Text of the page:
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2 definitions found
 for field vole
From The Collaborative International Dictionary of English v.0.48 :

  Meadow \Mead"ow\, a.
     Of or pertaining to a meadow; of the nature of a meadow;
     produced, growing, or living in, a meadow. "Fat meadow
     ground." --Milton.
     [1913 Webster]
     Note: For many names of plants compounded with meadow, see
           the particular word in the Vocabulary.
           [1913 Webster]
     Meadow beauty. (Bot.) Same as Deergrass.
     Meadow foxtail (Bot.), a valuable pasture grass
        ({Alopecurus pratensis) resembling timothy, but with
        softer spikes.
     Meadow hay, a coarse grass, or true sedge, growing in
        uncultivated swamp or river meadow; -- used as fodder or
        bedding for cattle, packing for ice, etc. [Local, U. S.]
     Meadow hen. (Zool.)
     (a) The American bittern. See Stake-driver.
     (b) The American coot ({Fulica).
     (c) The clapper rail.
     Meadow mouse (Zool.), any mouse of the genus Arvicola, as
        the common American species Arvicola riparia; -- called
        also field mouse, and field vole.
     Meadow mussel (Zool.), an American ribbed mussel ({Modiola
        plicatula), very abundant in salt marshes.
     Meadow ore (Min.), bog-iron ore, a kind of limonite.
     Meadow parsnip. (Bot.) See under Parsnip.
     Meadow pink. (Bot.) See under Pink.
     Meadow pipit (Zool.), a small singing bird of the genus
        Anthus, as Anthus pratensis, of Europe.
     Meadow rue (Bot.), a delicate early plant, of the genus
        Thalictrum, having compound leaves and numerous white
        flowers. There are many species.
     Meadow saffron. (Bot.) See under Saffron.
     Meadow sage. (Bot.) See under Sage.
     Meadow saxifrage (Bot.), an umbelliferous plant of Europe
        ({Silaus pratensis), somewhat resembling fennel.
     Meadow snipe (Zool.), the common or jack snipe.
        [1913 Webster] meadowgrass

From The Collaborative International Dictionary of English v.0.48 :

  field \field\ (f[=e]ld), n. [OE. feld, fild, AS. feld; akin to
     D. veld, G. feld, Sw. f[aum]lt, Dan. felt, Icel. fold field
     of grass, AS. folde earth, land, ground, OS. folda.]
     1. Cleared land; land suitable for tillage or pasture;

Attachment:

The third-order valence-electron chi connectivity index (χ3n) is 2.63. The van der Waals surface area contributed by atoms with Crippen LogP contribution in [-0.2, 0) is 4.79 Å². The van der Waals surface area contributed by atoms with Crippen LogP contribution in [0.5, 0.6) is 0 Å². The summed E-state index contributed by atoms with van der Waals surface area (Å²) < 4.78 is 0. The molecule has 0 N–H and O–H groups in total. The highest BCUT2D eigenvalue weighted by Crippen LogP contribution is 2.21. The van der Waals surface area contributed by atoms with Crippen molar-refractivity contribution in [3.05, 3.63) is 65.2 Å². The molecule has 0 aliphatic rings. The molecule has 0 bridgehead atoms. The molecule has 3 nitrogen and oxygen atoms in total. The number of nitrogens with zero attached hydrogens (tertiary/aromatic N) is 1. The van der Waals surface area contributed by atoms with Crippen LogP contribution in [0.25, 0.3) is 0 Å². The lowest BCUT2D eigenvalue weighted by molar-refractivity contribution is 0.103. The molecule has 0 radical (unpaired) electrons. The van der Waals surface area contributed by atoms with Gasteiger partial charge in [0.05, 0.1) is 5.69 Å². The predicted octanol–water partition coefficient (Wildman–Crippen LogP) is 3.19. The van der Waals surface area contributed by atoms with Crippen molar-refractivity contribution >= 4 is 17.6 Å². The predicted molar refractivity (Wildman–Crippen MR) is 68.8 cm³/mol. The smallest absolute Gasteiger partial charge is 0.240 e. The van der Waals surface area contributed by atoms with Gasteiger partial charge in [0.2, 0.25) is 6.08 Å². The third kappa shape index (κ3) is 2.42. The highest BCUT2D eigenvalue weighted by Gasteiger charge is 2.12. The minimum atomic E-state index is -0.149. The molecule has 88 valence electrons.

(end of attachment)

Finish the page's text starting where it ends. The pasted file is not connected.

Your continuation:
cultivated ground; the open country.
        [1913 Webster]
     2. A piece of land of considerable size; esp., a piece
        inclosed for tillage or pasture.
        [1913 Webster]
              Fields which promise corn and wine.   --Byron.
        [1913 Webster]
     3. A place where a battle is fought; also, the battle itself.
        [1913 Webster]
              In this glorious and well-foughten field. --Shak.
        [1913 Webster]
              What though the field be lost?        --Milton.
        [1913 Webster]
     4. An open space; an extent; an expanse. Esp.:
        (a) Any blank space or ground on which figures are drawn
            or projected.
        (b) The space covered by an optical instrument at one
            view; as, wide-field binoculars.
            [1913 Webster + PJC]
                  Without covering, save yon field of stars.
            [1913 Webster]
                  Ask of yonder argent fields above. --Pope.
            [1913 Webster]
     5. (Her.) The whole surface of an escutcheon; also, so much
        of it is shown unconcealed by the different bearings upon
        it. See Illust. of Fess, where the field is represented
        as gules (red), while the fess is argent (silver).
        [1913 Webster]
     6. An unresticted or favorable opportunity for action,
        operation, or achievement; province; room.
        [1913 Webster]
              Afforded a clear field for moral experiments.
        [1913 Webster]
     7. (Sports) An open, usually flat, piece of land on which a
        sports contest is played; a playing field; as, a football
        field; a baseball field.
     Syn: playing field, athletic field, playing area.
     8. Specifically: (Baseball) That part of the grounds reserved
        for the players which is outside of the diamond; -- called
        also outfield.
        [1913 Webster]
     9. A geographic region (land or sea) which has some notable
        feature, activity or valuable resource; as, the diamond
        fields of South Africa; an oil field; a gold field; an ice
        [WordNet 1.6]
     10. A facility having an airstrip where airplanes can take
         off and land; an airfield.
     Syn: airfield, landing field, flying field, aerodrome.
          [WordNet 1.6]
     11. A collective term for all the competitors in any outdoor
         contest or trial, or for all except the favorites in the
         [1913 Webster]
     12. A branch of knowledge or sphere of activity; especially,
         a learned or professional discipline; as, she's an expert
         in the field of geology; in what field did she get her
         doctorate?; they are the top company in the field of
     Syn: discipline, subject, subject area, subject field, field
          of study, study, branch of knowledge.
          [WordNet 1.6]
     Note: Within the master text files of this electronic
           dictionary, where a word is used in a specific sense in
           some specialized field of knowledge, that field is
           indicated by the tags: () preceding that sense of the